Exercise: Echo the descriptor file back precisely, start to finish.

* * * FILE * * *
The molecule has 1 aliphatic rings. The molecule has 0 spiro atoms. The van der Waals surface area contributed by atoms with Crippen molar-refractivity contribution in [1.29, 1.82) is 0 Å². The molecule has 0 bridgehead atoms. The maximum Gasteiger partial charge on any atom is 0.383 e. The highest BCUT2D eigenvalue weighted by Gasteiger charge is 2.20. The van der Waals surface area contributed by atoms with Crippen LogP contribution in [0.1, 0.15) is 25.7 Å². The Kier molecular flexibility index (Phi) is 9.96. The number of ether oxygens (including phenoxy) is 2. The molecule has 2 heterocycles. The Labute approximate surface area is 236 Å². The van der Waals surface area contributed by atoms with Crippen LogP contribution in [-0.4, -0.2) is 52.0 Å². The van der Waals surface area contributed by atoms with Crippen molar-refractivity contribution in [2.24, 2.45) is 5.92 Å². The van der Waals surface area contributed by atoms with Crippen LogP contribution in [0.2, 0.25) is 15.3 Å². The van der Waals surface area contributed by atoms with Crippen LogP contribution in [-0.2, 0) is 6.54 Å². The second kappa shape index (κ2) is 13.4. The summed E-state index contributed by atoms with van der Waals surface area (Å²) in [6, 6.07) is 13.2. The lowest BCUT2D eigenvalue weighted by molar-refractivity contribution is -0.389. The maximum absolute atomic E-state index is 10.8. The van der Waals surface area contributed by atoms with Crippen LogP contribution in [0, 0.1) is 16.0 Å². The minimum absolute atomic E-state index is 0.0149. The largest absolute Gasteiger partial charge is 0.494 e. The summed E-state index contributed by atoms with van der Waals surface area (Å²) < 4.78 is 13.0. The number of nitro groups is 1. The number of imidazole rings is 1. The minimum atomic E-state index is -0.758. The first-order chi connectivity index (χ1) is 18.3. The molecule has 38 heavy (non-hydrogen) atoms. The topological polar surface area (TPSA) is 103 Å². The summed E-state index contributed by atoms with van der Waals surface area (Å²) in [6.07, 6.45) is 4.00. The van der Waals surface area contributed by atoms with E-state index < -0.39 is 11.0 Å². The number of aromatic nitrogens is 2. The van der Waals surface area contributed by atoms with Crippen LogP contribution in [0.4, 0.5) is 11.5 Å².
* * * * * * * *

The molecule has 1 aliphatic rings. The molecule has 0 spiro atoms. The van der Waals surface area contributed by atoms with Crippen molar-refractivity contribution in [1.29, 1.82) is 0 Å². The molecule has 0 bridgehead atoms. The maximum Gasteiger partial charge on any atom is 0.383 e. The highest BCUT2D eigenvalue weighted by Gasteiger charge is 2.20. The van der Waals surface area contributed by atoms with Crippen LogP contribution in [0.1, 0.15) is 25.7 Å². The Kier molecular flexibility index (Phi) is 9.96. The number of ether oxygens (including phenoxy) is 2. The molecule has 2 heterocycles. The Labute approximate surface area is 236 Å². The van der Waals surface area contributed by atoms with Crippen LogP contribution in [-0.4, -0.2) is 52.0 Å². The van der Waals surface area contributed by atoms with Crippen molar-refractivity contribution in [2.24, 2.45) is 5.92 Å². The van der Waals surface area contributed by atoms with Crippen LogP contribution in [0.2, 0.25) is 15.3 Å². The van der Waals surface area contributed by atoms with Crippen LogP contribution in [-0.2, 0) is 6.54 Å². The second kappa shape index (κ2) is 13.4. The summed E-state index contributed by atoms with van der Waals surface area (Å²) in [6, 6.07) is 13.2. The lowest BCUT2D eigenvalue weighted by molar-refractivity contribution is -0.389. The maximum absolute atomic E-state index is 10.8. The van der Waals surface area contributed by atoms with Crippen LogP contribution in [0, 0.1) is 16.0 Å². The minimum absolute atomic E-state index is 0.0149. The largest absolute Gasteiger partial charge is 0.494 e. The summed E-state index contributed by atoms with van der Waals surface area (Å²) < 4.78 is 13.0. The number of nitro groups is 1. The number of imidazole rings is 1. The minimum atomic E-state index is -0.758. The first-order chi connectivity index (χ1) is 18.3. The molecule has 38 heavy (non-hydrogen) atoms. The topological polar surface area (TPSA) is 103 Å². The summed E-state index contributed by atoms with van der Waals surface area (Å²) in [6.07, 6.45) is 4.00. The van der Waals surface area contributed by atoms with E-state index < -0.39 is 11.0 Å². The number of aromatic nitrogens is 2. The van der Waals surface area contributed by atoms with Crippen LogP contribution in [0.4, 0.5) is 11.5 Å².